US Open 2018 DFS Course Preview

Course: Shinnecock Hills in Southampton, NY

-Par 70, 7445 yards

-Fairways: Bentgrass and Poa Annua

-Rough: Bluegrass, Rye, and Fescue

-Greens: Poa Annua

-Field: 156 players; Cut is Top 60 and ties with no MDF

– 4 Par 3’s, including 1 monster hole (about 250 yards), 12 Par 4’s, 2 Par 5’s

-6 Par 4’s lie between 450-500 yards with 1 more going over 500 yards


This year’s toughest test in the PGA takes place at a course that held the event back in 2004, which saw Retief Goosen outlast the Pillsbury Doughboy, Phil Mickelson, as those two were the only two that finished under par at -4 and -2, respectively. That year featured some controversy in which the fairways were said to be much too narrow, averaging about 26 yards, and the greens became so dry that nothing could hold the green on Sunday. In fact, not only were Goosen and Mickelson the only two to finish under par for the tournament, but there were ZERO under par rounds on Sunday. The USGA will most likely do their best to make it an impossible ball-buster, per usual, and if the wind picks up, I don’t see the winning score being under par. If we want to take a quick walk down narrative street, by my estimation, I see 11 total doglegs, with 8 of them being dogleg RIGHT and 3 dogleg left. So, if you know guys who generally play a fade/cut, a) let me know, and b) they could see a slight advantage.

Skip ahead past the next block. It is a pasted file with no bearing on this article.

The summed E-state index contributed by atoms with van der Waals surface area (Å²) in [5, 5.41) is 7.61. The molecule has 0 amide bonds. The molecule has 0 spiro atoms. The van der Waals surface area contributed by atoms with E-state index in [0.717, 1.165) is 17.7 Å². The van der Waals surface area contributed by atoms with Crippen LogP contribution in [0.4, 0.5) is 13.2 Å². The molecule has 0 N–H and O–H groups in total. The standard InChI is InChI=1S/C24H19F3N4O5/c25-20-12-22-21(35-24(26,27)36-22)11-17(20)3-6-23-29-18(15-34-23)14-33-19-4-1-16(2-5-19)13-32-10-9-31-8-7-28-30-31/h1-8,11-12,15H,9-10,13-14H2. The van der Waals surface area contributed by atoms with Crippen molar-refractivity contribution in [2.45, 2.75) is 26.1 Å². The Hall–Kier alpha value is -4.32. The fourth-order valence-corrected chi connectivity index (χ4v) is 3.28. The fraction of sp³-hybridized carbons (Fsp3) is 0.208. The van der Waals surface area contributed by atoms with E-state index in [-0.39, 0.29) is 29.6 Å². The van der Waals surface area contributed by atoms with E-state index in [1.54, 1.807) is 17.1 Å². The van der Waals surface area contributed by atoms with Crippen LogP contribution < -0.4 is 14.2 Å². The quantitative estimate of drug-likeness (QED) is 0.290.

Renovations since 2004 (redesign was done by famous duo of Coore/Crenshaw in 2012):

-Fairways were increased from the very narrow 26-yard average to about 41 yards in 2018

-The green size has been slightly increased to an average of about 6000 sq. ft.

-The overall length of the course has increased by over 500 yards since 2004